it seems worth while to make. It is a book of maxims as distinguished
from a book of aphorisms, and it is worth while for several reasons
inquiring into maxims in general and maxim literature in particular
before dealing with what is probably the most remarkable specimen
of its class.
Before, however, doing this we may close this section of our
introductory remarks by "putting in," as the lawyers say, the Latin
inscription given by Latassa from the foot of the portrait of Gracian,
which once stood in the Jesuit College at Calatayud, a portrait
of which, alas! no trace can now be found. The lines sum up in sufficiently
forcible Latin all that need be known of Balthasar Gracian and his
P. BALTHASAR GRACIAN VT IAM AB ORTV EMINERET
IN BELLOMONTE NATVS EST PROPE BILBILIM
CONFINIS MARTIALIS PATRIA PROXIMVS INGENIO,
VT PROFVNDERET ADHVC CHRISTIANAS ARGVTIAS BILBILIS
QVÃ† PÅ’NE EXHAVSTA VIDEBATVR IN ETHNICIS.
ERGO AVGENS NATALE INGENIVM INNATO ACVMINE SCRIPSIT p. xxvi
ARTEM INGENII ET ARTE FACIT SCIBILE QVOD SCIBILES FACIT ARTES.
SCRIPSIT ITEM ARTEM PRVDENTIAE ET A SE IPSO ARTEM DIDICIT.
SCRIPSIT ORACVLVM ET VOCES SVAS PROTVLIT.
SCRIPSIT DISERTVM VT SE IPSVM DESCRIBERET
ET VT SCRIBERET HEROEM HEROICA PATRAVIT.
HÃ†C ET ALIA EIVS SCRIPTA MOECENATES REGES HABVERVNT
IVDICES ADMIRATIONEM LECTOREM MVNDVM
TYPOGRAPHVM Ã†TERNITATEM. PHILIPPVS III. SÃ†PE ILLIVS ARGVTIAS
INTER PRANDIVM VERSABAT NE DEFICERENT SALES
REGIIS DAPIBVS. SED QVI PLAVSVS EXCITAVERAT
CALAMO DEDITVS MISSIONIBVS EXCITAVIT PLANCTVS VERBO
EXCITATVRVS DESIDERIVM IN MORTE QVA RAPTVS FVIT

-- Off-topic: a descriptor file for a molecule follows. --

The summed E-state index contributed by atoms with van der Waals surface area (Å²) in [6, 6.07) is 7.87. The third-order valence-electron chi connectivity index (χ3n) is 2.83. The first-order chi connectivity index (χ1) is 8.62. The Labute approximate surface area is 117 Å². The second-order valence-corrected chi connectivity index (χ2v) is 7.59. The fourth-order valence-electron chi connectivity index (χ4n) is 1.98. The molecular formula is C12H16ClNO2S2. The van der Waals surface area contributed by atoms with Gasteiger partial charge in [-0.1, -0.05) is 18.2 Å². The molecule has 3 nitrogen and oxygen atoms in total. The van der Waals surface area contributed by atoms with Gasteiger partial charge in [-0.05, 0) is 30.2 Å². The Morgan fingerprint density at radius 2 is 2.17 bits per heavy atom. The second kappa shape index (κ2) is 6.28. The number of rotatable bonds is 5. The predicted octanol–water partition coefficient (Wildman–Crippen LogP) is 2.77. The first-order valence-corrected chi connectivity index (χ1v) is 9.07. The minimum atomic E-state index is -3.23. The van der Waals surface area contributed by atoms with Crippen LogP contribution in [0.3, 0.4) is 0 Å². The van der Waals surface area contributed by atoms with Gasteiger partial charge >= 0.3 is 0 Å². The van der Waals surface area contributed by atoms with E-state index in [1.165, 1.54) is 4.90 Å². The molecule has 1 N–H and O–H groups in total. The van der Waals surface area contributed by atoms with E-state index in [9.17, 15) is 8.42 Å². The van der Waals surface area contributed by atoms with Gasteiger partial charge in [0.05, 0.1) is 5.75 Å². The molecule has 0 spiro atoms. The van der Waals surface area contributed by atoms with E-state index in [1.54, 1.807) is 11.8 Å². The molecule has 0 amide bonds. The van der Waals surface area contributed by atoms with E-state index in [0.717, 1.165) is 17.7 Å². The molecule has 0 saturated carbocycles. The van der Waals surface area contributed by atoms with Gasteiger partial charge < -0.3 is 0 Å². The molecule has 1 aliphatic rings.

VI. DECEMBRIS AN. MDCLVIII SED ALIQVANDO EXTINCTV3 Ã†TERNVM LVCEBIT.
xvii:1 The ordinary authorities vary between
1594 and 1604. I follow Latassa y Ortin, Biblioteca nueva de los
escritores Aragoneses, Pamplona, 1799, iii. 267 seq., practically
the only original source for Gracian's life and works.
xviii:1 Gracian mentions his brothers in
xx:1 On Gongora and his relation to Cultismo
see Ticknor, Hist. Span. Lit. iii. 18 seq.; also Appendix G, "On
the origin of Cultismo." Ticknor is, however, somewhat prejudiced
against any form of Cultismo.
xxi:1 See Notes to Maxims xxvi, xxxviii,
xl, xlii, xliv, xl, lxiii, lxv, lxvii, xciv, xcviii, cvi, cxxvii.
xxi:2 See Notes to Maxims ii, xx, xxii, xxv,
xlix, li, liii, lv, lvi, lix, lxix, lxxi, lxxvi, lxxxvii, cxxii,
cxxvii, cclxxvii, ccxcv.
xxiii:1 It is not impossible that the English
translation of The Critick by Rycaut, 1681, may have suggested the
Friday incidents of Robinson Crusoe, which was intended to be a
more didactic book than it looks.
xxiv:1 Ticknor also suggests that the Criticon
was derived from the Euphormion of Barclay, the author of Argenis.
xxiv:2 See the details in the Bibliographical
Appendix to this Introduction.
The Art of Worldly Wisdom - Main Text
Notice of Attribution: Reproduced in parts
from THE ART OF WORLDLY WISDOM BY BALTHASAR GRACIAN TRANSLATED
FROM THE SPANISH BY JOSEPH JACOBS Corresponding Member of the
Royal Academy of History, Madrid. PUBLISHED BY MACMILLAN &CO,
St. Martin's Street, London, 1892. While we have taken every
precaution, we cannot guarantee the accuracy of the reproduction.
This text is not complete. It has been reproduced in parts and
suitably reformatted for the ebook version. This text is in
the public domain in the United States because it was published
prior to 1923.